January 24, 2024

Economic Commentary – Review of Q4/2023

The economy

Globally, economic growth for 2023 was 2.9%, down from the 3.5% growth experienced in 2022. Interest rates around the world were maintained at elevated levels to combat high inflation that followed the very loose monetary policy after the Covid pandemic of 2020.

In the United States (US), the Federal Reserve Bank increased the federal funds rate to 5.5%. US government bond yields strengthened during the first quarter of 2023 but weakened substantially by the end of the third quarter. The benchmark US 10-year government bond yield traded as high as 4.99% but closed the year at 3.87%.

Inflation came down in 2023 but has not reached the target levels maintained by monetary authorities in several countries around the world. US inflation reached a level of 3.0% in June 2023 (after peaking at 9.1% in June 2022). US inflation ended the year at 3.4%.

At the outset of 2023, economic growth for South Africa was expected to be approximately 0.1% for the year. As it turns out, and despite record levels of rolling blackouts, economic growth for the full year is expected to be closer to 0.7%.

Although better than anticipated, economic growth of 0.7% p.a. for South Africa remains disappointing. The low growth path is a direct result of the ongoing electricity shortage experienced in South Africa. According to the South African Reserve Bank, South Africa’s economic growth could have been as high as 2.5% in 2023 had it not been for the load shedding experienced in 2023 (graph 1).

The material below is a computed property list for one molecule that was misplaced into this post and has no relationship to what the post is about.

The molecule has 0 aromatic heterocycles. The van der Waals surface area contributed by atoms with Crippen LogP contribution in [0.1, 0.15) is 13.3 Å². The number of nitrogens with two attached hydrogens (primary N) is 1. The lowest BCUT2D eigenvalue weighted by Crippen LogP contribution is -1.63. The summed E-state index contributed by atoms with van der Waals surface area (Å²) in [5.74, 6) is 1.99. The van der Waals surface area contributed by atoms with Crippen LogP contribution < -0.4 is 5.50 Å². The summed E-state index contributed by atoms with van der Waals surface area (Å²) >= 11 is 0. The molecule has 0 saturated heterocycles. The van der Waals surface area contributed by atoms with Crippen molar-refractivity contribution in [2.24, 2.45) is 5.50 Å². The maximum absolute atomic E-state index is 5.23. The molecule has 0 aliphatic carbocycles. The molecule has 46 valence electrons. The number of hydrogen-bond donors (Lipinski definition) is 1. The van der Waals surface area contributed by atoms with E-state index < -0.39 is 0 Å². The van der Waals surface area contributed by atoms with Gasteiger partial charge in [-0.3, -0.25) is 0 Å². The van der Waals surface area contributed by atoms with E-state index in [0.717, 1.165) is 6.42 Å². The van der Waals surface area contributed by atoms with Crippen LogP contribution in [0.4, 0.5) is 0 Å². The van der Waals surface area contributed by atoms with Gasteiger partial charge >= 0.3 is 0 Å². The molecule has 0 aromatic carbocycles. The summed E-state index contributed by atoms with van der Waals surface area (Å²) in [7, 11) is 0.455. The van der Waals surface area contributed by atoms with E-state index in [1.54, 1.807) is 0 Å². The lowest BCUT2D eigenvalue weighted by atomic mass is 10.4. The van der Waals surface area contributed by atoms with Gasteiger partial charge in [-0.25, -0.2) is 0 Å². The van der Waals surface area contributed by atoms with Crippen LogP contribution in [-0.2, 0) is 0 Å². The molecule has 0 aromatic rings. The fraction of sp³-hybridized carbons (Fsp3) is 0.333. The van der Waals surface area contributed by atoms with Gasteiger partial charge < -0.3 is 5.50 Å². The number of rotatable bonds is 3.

Graph 1 – GDP growth

Lower inflation prevailed in South Africa in 2023. After peaking at 7.8% in July 2022, the inflation rate reached a low of 4.7% in July 2023. Towards year-end, inflation rebounded to 5.9%.

The Monetary Policy Committee of the South African Reserve Bank continued with its hawkish policy by increasing its repurchase rate by 0.25% early in January 2023 and again by 0.50% in May 2023.

Employment numbers in South Africa improved in 2023. By September 2023, employment had grown by 811 000 jobs for the nine months. The number of jobs added for the full year could exceed one million jobs. The official unemployment rate was at 31.9% compared to 32.7% in 2022. Employment also improved when measured using the expanded definition (which includes discouraged job seekers), to 39.7% in September 2023 from 40.9% in 2022. While the improvement is encouraging, the progress made with employment is insufficient to satisfy the requirements of a growing population.

The exchange rate of the rand was volatile in 2023 (graph 2). The rand opened at R17.00 in 2023 and closed the year at R18.30, but on average, the daily closing value of the rand was R18.45 in 2023. During the year the rand traded as strongly as R16.60 (in January 2023) and as weakly as R20.01 (in May 2023).

Graph 2 – Rand/US dollar exchange rate in 2023

In 2023, the price of oil traded as low as US$71.84 (June 2023) before increasing to $96.55 (September 2023). It closed the year at $77.04. Combined with changes in the exchange rate of the rand, the changes to the oil price saw the price of petrol in South Africa (inland, highest octane) drop to R22.46 in July 2023 but it rose to R25.68 in October 2023. . At the beginning of 2024, the price of petrol was back down to R22.49 per litre.

Geopolitical uncertainty prevailed around the world as the Russian-Ukrainian war continued and renewed conflict between Israel and the Palestinian movement Hamas flared up in October 2023.

Financial markets